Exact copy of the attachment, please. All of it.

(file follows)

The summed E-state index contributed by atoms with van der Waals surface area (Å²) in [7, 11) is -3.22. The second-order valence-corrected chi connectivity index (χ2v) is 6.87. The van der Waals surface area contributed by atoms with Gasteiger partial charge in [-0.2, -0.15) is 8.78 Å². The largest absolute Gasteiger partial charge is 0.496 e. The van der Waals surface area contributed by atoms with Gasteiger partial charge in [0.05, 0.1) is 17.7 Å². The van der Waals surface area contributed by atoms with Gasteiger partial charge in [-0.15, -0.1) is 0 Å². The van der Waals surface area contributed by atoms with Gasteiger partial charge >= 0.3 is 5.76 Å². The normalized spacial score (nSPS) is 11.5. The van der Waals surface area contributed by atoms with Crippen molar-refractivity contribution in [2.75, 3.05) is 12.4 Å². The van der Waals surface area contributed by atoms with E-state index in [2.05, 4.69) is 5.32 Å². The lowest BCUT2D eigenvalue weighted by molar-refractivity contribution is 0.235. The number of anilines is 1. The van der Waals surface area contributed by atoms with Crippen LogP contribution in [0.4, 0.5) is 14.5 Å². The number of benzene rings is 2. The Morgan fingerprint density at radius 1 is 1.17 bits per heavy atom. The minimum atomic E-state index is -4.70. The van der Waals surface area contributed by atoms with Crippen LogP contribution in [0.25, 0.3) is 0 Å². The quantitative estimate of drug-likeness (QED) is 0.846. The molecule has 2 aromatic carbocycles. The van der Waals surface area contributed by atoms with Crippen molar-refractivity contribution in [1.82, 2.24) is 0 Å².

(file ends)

The summed E-state index contributed by atoms with van der Waals surface area (Å²) in [7, 11) is -3.22. The second-order valence-corrected chi connectivity index (χ2v) is 6.87. The van der Waals surface area contributed by atoms with Gasteiger partial charge in [-0.2, -0.15) is 8.78 Å². The largest absolute Gasteiger partial charge is 0.496 e. The van der Waals surface area contributed by atoms with Gasteiger partial charge in [0.05, 0.1) is 17.7 Å². The van der Waals surface area contributed by atoms with Gasteiger partial charge in [-0.15, -0.1) is 0 Å². The van der Waals surface area contributed by atoms with Gasteiger partial charge >= 0.3 is 5.76 Å². The normalized spacial score (nSPS) is 11.5. The van der Waals surface area contributed by atoms with Crippen molar-refractivity contribution in [2.75, 3.05) is 12.4 Å². The van der Waals surface area contributed by atoms with E-state index in [2.05, 4.69) is 5.32 Å². The lowest BCUT2D eigenvalue weighted by molar-refractivity contribution is 0.235. The number of anilines is 1. The van der Waals surface area contributed by atoms with Crippen LogP contribution in [0.4, 0.5) is 14.5 Å². The number of benzene rings is 2. The Morgan fingerprint density at radius 1 is 1.17 bits per heavy atom. The minimum atomic E-state index is -4.70. The van der Waals surface area contributed by atoms with Crippen LogP contribution in [0.25, 0.3) is 0 Å². The quantitative estimate of drug-likeness (QED) is 0.846. The molecule has 2 aromatic carbocycles. The van der Waals surface area contributed by atoms with Crippen molar-refractivity contribution in [1.82, 2.24) is 0 Å².